Formula 1

F1 bosses 'ignoring the fans' as small teams warn of an agenda

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Formula 1 bosses are ignoring the fans in their quest to introduce customer cars, that is the claim of Force India and Sauber as the debate over the future of the sport continues.

In the latest twist some reports claim Ferrari and Red Bull will operate a third car in 2015 to make up the numbers before to introduction of customer cars a year later.

Indeed while Caterham turn to crowd-funding in a bid to participate in the season-ending Abu Dhabi Grand Prix on November 23rd and Marussia officially folded last week team bosses for two of the sport's smaller teams warned of an 'agenda' to force them out of the sport.

Only in it for the money

Last week it was reported each of those teams struggling to make ends meet would receive 100 million pounds in order to combat the ever rising costs in F1.

But following a meeting between teams and CEO Bernie Ecclestone in Brazil, Force India's deputy team principal Bob Fernley claimed: “We were given a clear direction there is no money on the table," he told Sky Sports.

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"The goal is to move to customer-car teams and the three cars will be the interim." - Bob Fernley

"There is a very clear programme coming in. The goal is to move to customer-car teams and the three cars will be the interim. That would allow them to keep the numbers while the customer cars are brought in.”

Fernley continued telling the Guardian that the sport's owners CVC and Ecclestone were simply out to make as much money as possible for themselves and their shareholders adding: “Sell it off and the consequences they don’t care about. They walk away from it, they’ve got the money in. It’s someone else’s problem. And the fans? Irrelevant.”

The end of F1?

Indeed he wasn't the only figure claiming the fans views were simply being ignored as Sauber team boss Monisha Kaltenborn claimed: “Basically it is the end of the fascination of F1.

“They are totally disregarding what the fans want. You are just destroying the whole series. It’s short-sighted business thinking.”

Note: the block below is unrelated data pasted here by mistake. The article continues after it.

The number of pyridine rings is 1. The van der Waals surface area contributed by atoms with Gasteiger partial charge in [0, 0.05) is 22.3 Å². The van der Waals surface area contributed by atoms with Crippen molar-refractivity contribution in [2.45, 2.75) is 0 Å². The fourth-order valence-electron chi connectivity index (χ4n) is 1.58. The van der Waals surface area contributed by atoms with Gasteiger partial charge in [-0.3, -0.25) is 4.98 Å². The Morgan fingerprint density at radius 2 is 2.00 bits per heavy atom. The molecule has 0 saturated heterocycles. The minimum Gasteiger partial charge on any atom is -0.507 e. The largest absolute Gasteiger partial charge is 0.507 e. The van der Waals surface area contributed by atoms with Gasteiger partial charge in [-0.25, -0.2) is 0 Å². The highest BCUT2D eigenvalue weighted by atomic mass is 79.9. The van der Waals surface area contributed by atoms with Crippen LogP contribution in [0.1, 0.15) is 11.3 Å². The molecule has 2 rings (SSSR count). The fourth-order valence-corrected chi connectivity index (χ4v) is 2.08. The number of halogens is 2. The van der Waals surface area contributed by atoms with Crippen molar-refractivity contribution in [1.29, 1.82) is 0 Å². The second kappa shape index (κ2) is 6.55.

“They are totally disregarding what the fans want." - Monisha Kaltenborn

Lotus owner Gerard Lopez, who has often financed the indebted team out of his own pocket, admitted he couldn't believe a sport that generates the income Formula 1 does couldn't help those in need.

“Gordon Gekko said ‘greed is good’ and look what happened to him," he said "He ended up in jail.

"I’ve never threatened any kind of protest but this is a £1.6bn business and teams are going to the wall for the sake of a couple of tens of millions.

“Three-car teams will be the death of the championship. People just don’t seem to care enough about the sport to do something.”

No three-car plan...yet

In response Red Bull chief Christian Horner told Sky's Martin Brundle that there is currently no plan to run a third car next year and that he was not in favour of the concept.

“Certainly Red Bull’s position is that we want to see a full grid of two-car teams," he said. "We have an obligation, as do a couple of other teams, that if the numbers drop below a certain number then we will be required by the promoter to field a third car.

“The numbers haven’t dropped significantly low enough, and we haven’t been requested by the promoter to run a third car.

“Personally, I’m not a big fan of three-car teams. It’s moving away from what Formula 1 should be." - Christian Horner

“It’s not something we’re planning; it’s not something that we’re pushing for. If we’re requested to do it then obviously we’ll have to look at it at that point.”

“Personally, I’m not a big fan of three-car teams. It’s moving away from what Formula 1 should be.

“But if there’s no option, no alternative, then Red Bull have a commitment then, yes, we would have to field a third car.”

Solving the core issues

As a long-time fan and someone who pays close attention to the sport I can't help but feel this is a critical time for the future of F1.

Certainly there should be a solution that should allow for a healthy grid of 20-26 cars on the grid and that the 10-13 teams can operate within limits and not force each other potentially out of business.

The problem is the current issues are not something that have happened suddenly they have been coming on for years and to solve them all the parties will have to be willing to compromise and tackle them from the core rather than just cosmetically.

Then there is the intentions of those who really can make the necessary changes, if three-car teams or customer cars is what Bernie Ecclestone and big teams want they'll strive to get it, and even if they don't such is the balance of power right now those at the top will be unwilling to lose out on what they have created for themselves, particularly if it is to the benefit of those behind them on the track.

Fans must embrace change

While I don't agree with customer cars I'm more open to three-car teams particularly in a time when talented drivers are missing out on F1 seats to those who bring millions in sponsorship.

Providing it is regulated properly, why not have a mix of two and three-car teams after all it is something F1 has had before and could provide a great balance of competitive cars fighting for wins and the love affair some have with cheering on the underdogs.

I often feel there is a certain fanbase that is unwilling to embrace change, like the fuss over the V6 power units or the debate over double points.

But while something maybe good, you can always improve it and by making changes you never know what might happen, so while F1 needs to ensure it can work for teams big and small there's also nothing wrong in imagining what three Red Bull's and three Ferrari's barrelling through to the streets of Monte Carlo could do for the sport too.

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